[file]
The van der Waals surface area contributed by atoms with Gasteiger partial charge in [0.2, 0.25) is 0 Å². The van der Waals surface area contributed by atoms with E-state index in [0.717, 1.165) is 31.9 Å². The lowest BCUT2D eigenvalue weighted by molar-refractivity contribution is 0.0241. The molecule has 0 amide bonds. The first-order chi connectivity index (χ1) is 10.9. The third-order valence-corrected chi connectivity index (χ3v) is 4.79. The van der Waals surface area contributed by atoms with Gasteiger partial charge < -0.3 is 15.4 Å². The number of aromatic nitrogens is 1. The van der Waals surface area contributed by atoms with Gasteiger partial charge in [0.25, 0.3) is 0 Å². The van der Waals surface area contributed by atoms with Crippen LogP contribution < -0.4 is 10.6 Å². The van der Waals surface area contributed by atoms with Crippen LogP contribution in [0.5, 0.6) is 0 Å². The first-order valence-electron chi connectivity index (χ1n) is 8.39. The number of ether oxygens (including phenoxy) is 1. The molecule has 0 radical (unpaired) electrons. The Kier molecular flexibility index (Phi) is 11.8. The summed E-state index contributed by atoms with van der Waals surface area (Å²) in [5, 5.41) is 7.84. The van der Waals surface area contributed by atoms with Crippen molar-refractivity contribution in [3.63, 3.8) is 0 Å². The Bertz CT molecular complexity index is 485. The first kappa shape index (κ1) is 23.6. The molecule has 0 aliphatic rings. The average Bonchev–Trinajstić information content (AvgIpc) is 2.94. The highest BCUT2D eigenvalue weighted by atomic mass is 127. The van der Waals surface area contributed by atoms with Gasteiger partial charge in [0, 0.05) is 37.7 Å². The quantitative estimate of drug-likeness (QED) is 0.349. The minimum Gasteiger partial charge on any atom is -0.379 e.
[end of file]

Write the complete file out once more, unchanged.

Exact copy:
The van der Waals surface area contributed by atoms with Gasteiger partial charge in [0.2, 0.25) is 0 Å². The van der Waals surface area contributed by atoms with E-state index in [0.717, 1.165) is 31.9 Å². The lowest BCUT2D eigenvalue weighted by molar-refractivity contribution is 0.0241. The molecule has 0 amide bonds. The first-order chi connectivity index (χ1) is 10.9. The third-order valence-corrected chi connectivity index (χ3v) is 4.79. The van der Waals surface area contributed by atoms with Gasteiger partial charge < -0.3 is 15.4 Å². The number of aromatic nitrogens is 1. The van der Waals surface area contributed by atoms with Gasteiger partial charge in [0.25, 0.3) is 0 Å². The van der Waals surface area contributed by atoms with Crippen LogP contribution < -0.4 is 10.6 Å². The van der Waals surface area contributed by atoms with Crippen LogP contribution in [0.5, 0.6) is 0 Å². The first-order valence-electron chi connectivity index (χ1n) is 8.39. The number of ether oxygens (including phenoxy) is 1. The molecule has 0 radical (unpaired) electrons. The Kier molecular flexibility index (Phi) is 11.8. The summed E-state index contributed by atoms with van der Waals surface area (Å²) in [5, 5.41) is 7.84. The van der Waals surface area contributed by atoms with Crippen molar-refractivity contribution in [3.63, 3.8) is 0 Å². The Bertz CT molecular complexity index is 485. The first kappa shape index (κ1) is 23.6. The molecule has 0 aliphatic rings. The average Bonchev–Trinajstić information content (AvgIpc) is 2.94. The highest BCUT2D eigenvalue weighted by atomic mass is 127. The van der Waals surface area contributed by atoms with Gasteiger partial charge in [0, 0.05) is 37.7 Å². The quantitative estimate of drug-likeness (QED) is 0.349. The minimum Gasteiger partial charge on any atom is -0.379 e.